1 Principles topenlarge
Delayed endoscopic repair should be considered in patients with isolated fractures, limited to the anterior table who continue to have a cosmetic contour deformity after 3-4 months of observation and do not demonstrate any obstructive signs of sinus pathology.
Endoscopic repair of anterior table frontal sinus fractures is a recently developed technique aimed at delayed repair of limited fractures through a minimally invasive approach.
The benefits include limited incisions. The fractures are observed for 3-4 months and allowed to heal. Only those patients with an esthetic deformity and who desires surgical repair are treated with an onlay graft to camouflage the defect.
2 Approach topenlarge
For this procedure the endoscopic approach to the anterior table is normally used.
3 Implant preparation topenlarge
A sheet of 0.85 thick porous polyethylene is placed on the skin over the fracture. The sheeting is trimmed slightly larger then the defect.
The superior edge of the implant is marked with pen to maintain orientation endoscopically.
The implant is then inserted through the working incision and positioned above the fracture.
The implant is then removed and trimmed to the appropriate size. It should cover the fracture and overlap stable bone by approximately 2 mm. This step may need to be repeated several times to assure the appropriate size.
Pearl: layered implant
The implant may be sutured together in layers to fill deeper defects.
4 Implant fixation topenlarge
A 21 gauge needle is then passed through the forehead skin above the fracture to determine the optimal location for a forehead incision to be used for screw fixation of the implant. The needle is repositioned under endoscopic visualization until it is optimally positioned to allow for two screws to be placed on opposite sides of the implant through one stab incision. While one screw is generally sufficient (1) to stabilize the implant, the stab incision should be appropriately positioned to allow for placement of a second screw (2) should that be required.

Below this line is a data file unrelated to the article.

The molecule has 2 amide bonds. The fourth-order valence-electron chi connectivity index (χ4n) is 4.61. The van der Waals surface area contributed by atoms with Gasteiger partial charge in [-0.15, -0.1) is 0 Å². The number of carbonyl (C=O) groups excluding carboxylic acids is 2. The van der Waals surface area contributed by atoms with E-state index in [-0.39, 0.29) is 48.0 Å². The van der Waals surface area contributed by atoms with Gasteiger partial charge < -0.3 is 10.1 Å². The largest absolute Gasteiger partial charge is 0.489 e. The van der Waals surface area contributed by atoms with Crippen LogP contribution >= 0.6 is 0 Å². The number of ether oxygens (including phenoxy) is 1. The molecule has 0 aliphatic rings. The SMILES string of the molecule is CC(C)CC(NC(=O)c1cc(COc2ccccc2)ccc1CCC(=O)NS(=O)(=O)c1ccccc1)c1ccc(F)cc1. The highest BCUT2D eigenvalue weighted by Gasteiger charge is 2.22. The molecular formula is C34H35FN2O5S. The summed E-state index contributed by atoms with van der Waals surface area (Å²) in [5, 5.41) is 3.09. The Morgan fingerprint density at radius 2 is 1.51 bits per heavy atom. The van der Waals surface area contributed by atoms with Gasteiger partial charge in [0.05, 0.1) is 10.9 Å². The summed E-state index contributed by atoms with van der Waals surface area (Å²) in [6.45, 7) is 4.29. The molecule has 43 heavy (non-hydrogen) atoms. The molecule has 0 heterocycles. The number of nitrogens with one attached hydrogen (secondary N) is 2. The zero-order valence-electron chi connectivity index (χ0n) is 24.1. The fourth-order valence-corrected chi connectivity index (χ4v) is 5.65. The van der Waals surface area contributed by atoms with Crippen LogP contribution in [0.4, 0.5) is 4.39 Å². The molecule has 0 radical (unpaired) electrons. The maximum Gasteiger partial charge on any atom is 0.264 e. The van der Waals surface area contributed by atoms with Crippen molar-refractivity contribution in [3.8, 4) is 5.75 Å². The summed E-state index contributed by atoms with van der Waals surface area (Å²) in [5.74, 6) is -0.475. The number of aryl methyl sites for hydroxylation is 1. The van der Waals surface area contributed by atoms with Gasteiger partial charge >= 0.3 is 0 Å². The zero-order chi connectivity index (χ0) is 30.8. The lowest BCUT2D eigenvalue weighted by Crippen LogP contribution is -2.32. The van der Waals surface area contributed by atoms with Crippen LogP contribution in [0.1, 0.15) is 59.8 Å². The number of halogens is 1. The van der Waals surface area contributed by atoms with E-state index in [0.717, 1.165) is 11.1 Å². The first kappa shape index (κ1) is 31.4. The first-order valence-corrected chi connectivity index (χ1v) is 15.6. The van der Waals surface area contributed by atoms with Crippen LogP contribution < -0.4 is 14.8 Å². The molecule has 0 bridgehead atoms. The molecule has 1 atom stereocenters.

A stab incision is then performed using a no. 11 blade at the predetermined site. The trimmed implant is then positioned over the fracture.
The implant is fixed with a small self-drilling screw, of the appropriate length. The screw must be securely attached to the screw driver in order to avoid dislodgement in the soft tissues. The screw should be placed approximately 1 mm away from the implant edge or the implant may tear. A screw may be placed on the contralateral side of the implant if greater stability is required.
Larger implants may require a second stab incision.
Alternatively, hydroxyapatite bone cements can be used instead of the polyethylene sheets to fill the contour deformity.